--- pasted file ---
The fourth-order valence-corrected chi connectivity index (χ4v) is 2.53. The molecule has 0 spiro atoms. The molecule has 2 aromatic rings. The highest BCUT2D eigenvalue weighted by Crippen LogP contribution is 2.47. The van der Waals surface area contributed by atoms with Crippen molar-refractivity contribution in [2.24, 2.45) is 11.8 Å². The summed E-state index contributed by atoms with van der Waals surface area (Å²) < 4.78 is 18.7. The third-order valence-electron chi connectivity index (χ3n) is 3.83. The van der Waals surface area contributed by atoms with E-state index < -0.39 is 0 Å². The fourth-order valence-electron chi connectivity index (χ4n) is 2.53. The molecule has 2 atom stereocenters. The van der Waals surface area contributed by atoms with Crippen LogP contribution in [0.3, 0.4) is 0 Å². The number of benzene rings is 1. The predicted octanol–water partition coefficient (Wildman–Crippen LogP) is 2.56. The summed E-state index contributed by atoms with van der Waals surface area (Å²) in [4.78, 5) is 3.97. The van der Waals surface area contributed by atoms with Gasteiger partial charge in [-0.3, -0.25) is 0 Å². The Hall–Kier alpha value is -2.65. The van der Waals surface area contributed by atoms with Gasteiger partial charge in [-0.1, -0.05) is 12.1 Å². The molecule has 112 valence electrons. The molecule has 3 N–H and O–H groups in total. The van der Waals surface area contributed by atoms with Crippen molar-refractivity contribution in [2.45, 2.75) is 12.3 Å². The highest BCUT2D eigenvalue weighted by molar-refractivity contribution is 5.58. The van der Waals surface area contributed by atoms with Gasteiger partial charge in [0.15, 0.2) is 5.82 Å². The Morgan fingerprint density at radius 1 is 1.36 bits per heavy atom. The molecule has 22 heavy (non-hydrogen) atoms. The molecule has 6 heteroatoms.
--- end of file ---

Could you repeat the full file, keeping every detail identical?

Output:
The fourth-order valence-corrected chi connectivity index (χ4v) is 2.53. The molecule has 0 spiro atoms. The molecule has 2 aromatic rings. The highest BCUT2D eigenvalue weighted by Crippen LogP contribution is 2.47. The van der Waals surface area contributed by atoms with Crippen molar-refractivity contribution in [2.24, 2.45) is 11.8 Å². The summed E-state index contributed by atoms with van der Waals surface area (Å²) < 4.78 is 18.7. The third-order valence-electron chi connectivity index (χ3n) is 3.83. The van der Waals surface area contributed by atoms with E-state index < -0.39 is 0 Å². The fourth-order valence-electron chi connectivity index (χ4n) is 2.53. The molecule has 2 atom stereocenters. The van der Waals surface area contributed by atoms with Crippen LogP contribution in [0.3, 0.4) is 0 Å². The number of benzene rings is 1. The predicted octanol–water partition coefficient (Wildman–Crippen LogP) is 2.56. The summed E-state index contributed by atoms with van der Waals surface area (Å²) in [4.78, 5) is 3.97. The van der Waals surface area contributed by atoms with Gasteiger partial charge in [-0.3, -0.25) is 0 Å². The Hall–Kier alpha value is -2.65. The van der Waals surface area contributed by atoms with Gasteiger partial charge in [-0.1, -0.05) is 12.1 Å². The molecule has 112 valence electrons. The molecule has 3 N–H and O–H groups in total. The van der Waals surface area contributed by atoms with Crippen molar-refractivity contribution in [2.45, 2.75) is 12.3 Å². The highest BCUT2D eigenvalue weighted by molar-refractivity contribution is 5.58. The van der Waals surface area contributed by atoms with Gasteiger partial charge in [0.15, 0.2) is 5.82 Å². The Morgan fingerprint density at radius 1 is 1.36 bits per heavy atom. The molecule has 22 heavy (non-hydrogen) atoms. The molecule has 6 heteroatoms.